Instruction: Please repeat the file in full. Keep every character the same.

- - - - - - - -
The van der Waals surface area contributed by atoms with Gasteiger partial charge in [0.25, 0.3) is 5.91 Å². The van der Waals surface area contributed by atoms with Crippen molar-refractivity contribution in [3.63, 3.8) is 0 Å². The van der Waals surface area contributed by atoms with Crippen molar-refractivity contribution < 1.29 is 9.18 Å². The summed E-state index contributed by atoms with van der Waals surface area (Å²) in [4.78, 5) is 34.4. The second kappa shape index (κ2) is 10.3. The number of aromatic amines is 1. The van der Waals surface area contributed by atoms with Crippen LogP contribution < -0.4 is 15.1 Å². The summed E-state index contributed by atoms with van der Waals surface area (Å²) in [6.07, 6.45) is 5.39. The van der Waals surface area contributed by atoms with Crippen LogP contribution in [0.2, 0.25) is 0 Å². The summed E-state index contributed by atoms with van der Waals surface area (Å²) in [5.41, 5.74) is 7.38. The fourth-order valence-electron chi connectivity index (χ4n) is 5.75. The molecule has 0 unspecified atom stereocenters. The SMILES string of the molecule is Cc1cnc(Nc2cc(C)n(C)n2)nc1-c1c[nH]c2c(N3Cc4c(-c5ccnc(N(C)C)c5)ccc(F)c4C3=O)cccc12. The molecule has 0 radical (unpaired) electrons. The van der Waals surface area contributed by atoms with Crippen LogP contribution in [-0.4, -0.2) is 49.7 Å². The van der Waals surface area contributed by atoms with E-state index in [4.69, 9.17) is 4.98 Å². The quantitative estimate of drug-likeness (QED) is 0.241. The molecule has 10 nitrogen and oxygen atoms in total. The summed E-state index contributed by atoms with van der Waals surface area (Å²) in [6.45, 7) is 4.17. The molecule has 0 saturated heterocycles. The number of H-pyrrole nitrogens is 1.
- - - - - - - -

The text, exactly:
The van der Waals surface area contributed by atoms with Gasteiger partial charge in [0.25, 0.3) is 5.91 Å². The van der Waals surface area contributed by atoms with Crippen molar-refractivity contribution in [3.63, 3.8) is 0 Å². The van der Waals surface area contributed by atoms with Crippen molar-refractivity contribution < 1.29 is 9.18 Å². The summed E-state index contributed by atoms with van der Waals surface area (Å²) in [4.78, 5) is 34.4. The second kappa shape index (κ2) is 10.3. The number of aromatic amines is 1. The van der Waals surface area contributed by atoms with Crippen LogP contribution < -0.4 is 15.1 Å². The summed E-state index contributed by atoms with van der Waals surface area (Å²) in [6.07, 6.45) is 5.39. The van der Waals surface area contributed by atoms with Crippen LogP contribution in [0.2, 0.25) is 0 Å². The summed E-state index contributed by atoms with van der Waals surface area (Å²) in [5.41, 5.74) is 7.38. The fourth-order valence-electron chi connectivity index (χ4n) is 5.75. The molecule has 0 unspecified atom stereocenters. The SMILES string of the molecule is Cc1cnc(Nc2cc(C)n(C)n2)nc1-c1c[nH]c2c(N3Cc4c(-c5ccnc(N(C)C)c5)ccc(F)c4C3=O)cccc12. The molecule has 0 radical (unpaired) electrons. The van der Waals surface area contributed by atoms with Crippen LogP contribution in [-0.4, -0.2) is 49.7 Å². The van der Waals surface area contributed by atoms with E-state index in [4.69, 9.17) is 4.98 Å². The quantitative estimate of drug-likeness (QED) is 0.241. The molecule has 10 nitrogen and oxygen atoms in total. The summed E-state index contributed by atoms with van der Waals surface area (Å²) in [6.45, 7) is 4.17. The molecule has 0 saturated heterocycles. The number of H-pyrrole nitrogens is 1.